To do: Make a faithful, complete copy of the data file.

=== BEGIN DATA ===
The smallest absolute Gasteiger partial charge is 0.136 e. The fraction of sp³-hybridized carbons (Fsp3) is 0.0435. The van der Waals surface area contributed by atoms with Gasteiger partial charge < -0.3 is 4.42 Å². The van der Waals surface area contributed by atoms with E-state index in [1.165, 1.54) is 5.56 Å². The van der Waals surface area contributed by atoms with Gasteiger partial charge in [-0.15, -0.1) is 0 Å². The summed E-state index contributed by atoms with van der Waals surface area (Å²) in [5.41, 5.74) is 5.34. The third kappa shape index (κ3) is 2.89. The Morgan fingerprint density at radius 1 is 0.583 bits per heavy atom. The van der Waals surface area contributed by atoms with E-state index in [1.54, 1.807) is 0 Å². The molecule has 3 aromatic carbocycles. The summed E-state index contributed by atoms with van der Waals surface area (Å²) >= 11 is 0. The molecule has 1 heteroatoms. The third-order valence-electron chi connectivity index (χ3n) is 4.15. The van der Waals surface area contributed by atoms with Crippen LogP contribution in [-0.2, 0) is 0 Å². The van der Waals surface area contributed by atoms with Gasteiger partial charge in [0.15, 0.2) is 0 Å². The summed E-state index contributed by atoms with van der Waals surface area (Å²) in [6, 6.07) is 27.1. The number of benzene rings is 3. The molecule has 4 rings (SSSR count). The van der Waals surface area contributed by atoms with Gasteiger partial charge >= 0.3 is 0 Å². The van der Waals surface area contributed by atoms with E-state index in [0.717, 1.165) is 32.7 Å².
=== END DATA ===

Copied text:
The smallest absolute Gasteiger partial charge is 0.136 e. The fraction of sp³-hybridized carbons (Fsp3) is 0.0435. The van der Waals surface area contributed by atoms with Gasteiger partial charge < -0.3 is 4.42 Å². The van der Waals surface area contributed by atoms with E-state index in [1.165, 1.54) is 5.56 Å². The van der Waals surface area contributed by atoms with Gasteiger partial charge in [-0.15, -0.1) is 0 Å². The summed E-state index contributed by atoms with van der Waals surface area (Å²) in [5.41, 5.74) is 5.34. The third kappa shape index (κ3) is 2.89. The Morgan fingerprint density at radius 1 is 0.583 bits per heavy atom. The van der Waals surface area contributed by atoms with E-state index in [1.54, 1.807) is 0 Å². The molecule has 3 aromatic carbocycles. The summed E-state index contributed by atoms with van der Waals surface area (Å²) >= 11 is 0. The molecule has 1 heteroatoms. The third-order valence-electron chi connectivity index (χ3n) is 4.15. The van der Waals surface area contributed by atoms with Crippen LogP contribution in [-0.2, 0) is 0 Å². The van der Waals surface area contributed by atoms with Gasteiger partial charge in [0.15, 0.2) is 0 Å². The summed E-state index contributed by atoms with van der Waals surface area (Å²) in [6, 6.07) is 27.1. The number of benzene rings is 3. The molecule has 4 rings (SSSR count). The van der Waals surface area contributed by atoms with Gasteiger partial charge >= 0.3 is 0 Å². The van der Waals surface area contributed by atoms with E-state index in [0.717, 1.165) is 32.7 Å².